Surely this “rule” is not that big of a deal. Or maybe I am missing something. Again, I am speaking about things in our local industry. And after only a bit of research, I am fairly convinced that this “rule” should be taken a little less seriously. I mean, there are more important things for actors to focus on, right? Like actor training. Or a good headshot. Or knowing how to conduct yourself when on set.

In my opinion, listing real credits on a resume’, even if they are background, should not be held against an actor whether the actor knows this “rule” or not. I do think that these credits should be removed once replaceable with other credits, as Bonnie suggests above, but breaking/ignoring/misunderstanding this rule should not lead to consequences for the actor when auditioning. Perhaps a brief conversation when warranted, but nothing more.

Since we are talking “rules,” let’s chat about a few more things that cause anxiety for actors, shall we?

Headshot Fears and Concerns

Holy headshots, Batdog. Lots of “rules” when it comes to this part of the actor’s business plan, eh?

What does an actor need to know before getting their headshot taken?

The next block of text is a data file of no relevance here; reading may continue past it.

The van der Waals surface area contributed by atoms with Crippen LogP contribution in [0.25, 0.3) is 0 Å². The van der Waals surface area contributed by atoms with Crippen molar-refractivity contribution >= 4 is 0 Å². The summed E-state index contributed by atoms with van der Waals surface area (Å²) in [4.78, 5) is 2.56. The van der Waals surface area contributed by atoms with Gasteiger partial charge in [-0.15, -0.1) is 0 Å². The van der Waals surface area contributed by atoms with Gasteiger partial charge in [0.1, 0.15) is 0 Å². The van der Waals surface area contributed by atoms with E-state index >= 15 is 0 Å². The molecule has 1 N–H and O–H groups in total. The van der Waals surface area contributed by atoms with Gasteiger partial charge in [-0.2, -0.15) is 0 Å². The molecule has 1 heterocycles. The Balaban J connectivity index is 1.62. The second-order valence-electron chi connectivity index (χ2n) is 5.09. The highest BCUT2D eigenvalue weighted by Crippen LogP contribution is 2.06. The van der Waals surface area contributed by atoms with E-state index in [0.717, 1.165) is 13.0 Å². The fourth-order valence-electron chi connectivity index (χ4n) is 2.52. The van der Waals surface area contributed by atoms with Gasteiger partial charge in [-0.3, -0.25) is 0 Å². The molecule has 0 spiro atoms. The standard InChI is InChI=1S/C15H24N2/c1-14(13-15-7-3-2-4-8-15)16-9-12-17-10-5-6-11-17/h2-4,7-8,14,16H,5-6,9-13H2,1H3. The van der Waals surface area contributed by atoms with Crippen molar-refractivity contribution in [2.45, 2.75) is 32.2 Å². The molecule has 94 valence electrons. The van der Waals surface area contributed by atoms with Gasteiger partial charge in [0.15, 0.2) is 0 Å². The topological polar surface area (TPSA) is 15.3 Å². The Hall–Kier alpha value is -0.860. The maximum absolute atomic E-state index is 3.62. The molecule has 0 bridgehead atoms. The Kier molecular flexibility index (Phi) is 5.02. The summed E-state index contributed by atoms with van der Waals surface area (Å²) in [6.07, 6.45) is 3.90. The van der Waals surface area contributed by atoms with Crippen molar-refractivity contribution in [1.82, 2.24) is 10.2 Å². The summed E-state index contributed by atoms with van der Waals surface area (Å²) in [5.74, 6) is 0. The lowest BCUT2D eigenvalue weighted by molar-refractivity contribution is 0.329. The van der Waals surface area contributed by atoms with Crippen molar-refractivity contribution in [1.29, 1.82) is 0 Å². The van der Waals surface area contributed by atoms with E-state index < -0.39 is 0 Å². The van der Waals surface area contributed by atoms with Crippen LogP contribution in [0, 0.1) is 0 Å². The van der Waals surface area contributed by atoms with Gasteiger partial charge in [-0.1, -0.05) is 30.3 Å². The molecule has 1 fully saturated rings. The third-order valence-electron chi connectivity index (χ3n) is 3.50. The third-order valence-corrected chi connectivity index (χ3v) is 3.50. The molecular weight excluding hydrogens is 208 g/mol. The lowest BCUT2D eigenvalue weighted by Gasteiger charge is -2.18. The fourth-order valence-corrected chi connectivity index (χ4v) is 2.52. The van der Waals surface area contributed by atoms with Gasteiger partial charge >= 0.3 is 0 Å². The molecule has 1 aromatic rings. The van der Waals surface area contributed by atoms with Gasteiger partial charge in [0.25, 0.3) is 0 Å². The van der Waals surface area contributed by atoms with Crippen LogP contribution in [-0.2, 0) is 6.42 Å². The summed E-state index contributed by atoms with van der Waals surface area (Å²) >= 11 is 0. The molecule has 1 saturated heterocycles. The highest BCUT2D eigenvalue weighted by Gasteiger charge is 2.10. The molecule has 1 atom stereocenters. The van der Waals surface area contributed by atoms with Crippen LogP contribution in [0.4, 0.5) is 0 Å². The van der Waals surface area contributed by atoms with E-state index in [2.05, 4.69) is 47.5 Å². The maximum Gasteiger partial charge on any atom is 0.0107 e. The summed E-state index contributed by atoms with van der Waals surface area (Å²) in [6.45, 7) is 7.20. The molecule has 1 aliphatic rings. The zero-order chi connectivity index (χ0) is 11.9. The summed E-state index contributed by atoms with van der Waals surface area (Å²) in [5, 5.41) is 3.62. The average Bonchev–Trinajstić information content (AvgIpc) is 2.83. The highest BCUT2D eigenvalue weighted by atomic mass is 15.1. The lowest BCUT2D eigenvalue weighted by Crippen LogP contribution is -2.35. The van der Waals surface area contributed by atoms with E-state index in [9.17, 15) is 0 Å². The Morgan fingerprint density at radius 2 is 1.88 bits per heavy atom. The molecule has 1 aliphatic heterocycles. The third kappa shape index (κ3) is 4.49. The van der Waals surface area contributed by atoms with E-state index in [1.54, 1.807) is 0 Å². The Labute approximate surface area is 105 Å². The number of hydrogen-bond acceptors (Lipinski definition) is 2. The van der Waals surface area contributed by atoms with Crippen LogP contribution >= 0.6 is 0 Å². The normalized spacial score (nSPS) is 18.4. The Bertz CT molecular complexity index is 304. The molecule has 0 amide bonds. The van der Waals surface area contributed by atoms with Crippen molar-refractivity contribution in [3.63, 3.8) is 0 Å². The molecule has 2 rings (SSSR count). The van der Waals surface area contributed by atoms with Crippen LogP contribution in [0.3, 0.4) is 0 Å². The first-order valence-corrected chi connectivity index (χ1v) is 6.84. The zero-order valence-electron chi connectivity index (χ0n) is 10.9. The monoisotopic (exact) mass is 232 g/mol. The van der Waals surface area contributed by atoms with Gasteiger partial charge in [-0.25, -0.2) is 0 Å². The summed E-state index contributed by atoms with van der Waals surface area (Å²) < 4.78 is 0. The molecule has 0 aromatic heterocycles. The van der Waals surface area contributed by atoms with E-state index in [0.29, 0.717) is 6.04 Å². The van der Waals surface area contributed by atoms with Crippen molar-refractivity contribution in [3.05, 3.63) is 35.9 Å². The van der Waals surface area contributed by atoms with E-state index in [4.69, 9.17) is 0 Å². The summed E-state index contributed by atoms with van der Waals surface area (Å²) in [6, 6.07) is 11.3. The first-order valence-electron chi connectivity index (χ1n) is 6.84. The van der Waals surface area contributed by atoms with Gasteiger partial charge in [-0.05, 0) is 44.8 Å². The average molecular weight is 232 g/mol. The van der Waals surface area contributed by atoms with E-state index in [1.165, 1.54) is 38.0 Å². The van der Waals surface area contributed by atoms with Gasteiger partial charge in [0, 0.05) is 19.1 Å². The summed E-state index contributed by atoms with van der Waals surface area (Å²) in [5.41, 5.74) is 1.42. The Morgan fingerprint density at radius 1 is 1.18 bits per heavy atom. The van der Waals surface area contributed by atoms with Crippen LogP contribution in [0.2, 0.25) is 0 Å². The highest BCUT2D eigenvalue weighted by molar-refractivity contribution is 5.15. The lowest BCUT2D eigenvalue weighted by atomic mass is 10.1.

1. Go with a professional headshot photographer.
  2. If you are just getting started and can’t afford a pro, do your research and find out what a professional headshot looks like so you can get by while you save up some money. Research here.
  3. It’s got to be color.
  4. It has to pop! Remember, this is the digital age and a lot of casting happens while people are looking at tiny thumbnail images.
  5. It needs to be properly framed (head and shoulders unless you are a model).
  6. When you print hard copies, they should be 8x10, but 8.5x11 is okay in a pinch.
  7. You should have at least one theatrical/legit (“serious” looking) shot, and one commercial shot (warm, friendly, slight smile to full smile).
  8. Don’t cut too much off the top of the head. We need to see your hairstyle.
  9. Your eyes should be the point of focus.

Now, if you look at the shots on the right, you will see one studio shot (photography lights) and two in natural light. You will also notice a variety of backgrounds. AND, I bet if you asked some, the second photo has too much head cut off! You will also notice that in one shot I am wearing glasses. If you wear glasses in your daily life, and you find yourself more “castable” with your glasses on, make sure you have a photo with that look.

There are a lot of talented professional headshot photographers in the Northwest, and if you need a referral, just let me know.

Headshot Tips Video

Watch Now!

To wrap this up, I want to tell actors that in order to find your version of success, you must follow your heart, do your research, understand how The Industry works, and blaze your own path to your goals, whatever they may be. Don’t be afraid of making mistakes, asking for help, and always speaking your truth.

If you have any comments, please add them below. I appreciate the discussion and hope you will ask me anything you have questions about.

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Thanks for reading and please keep in touch.

~ David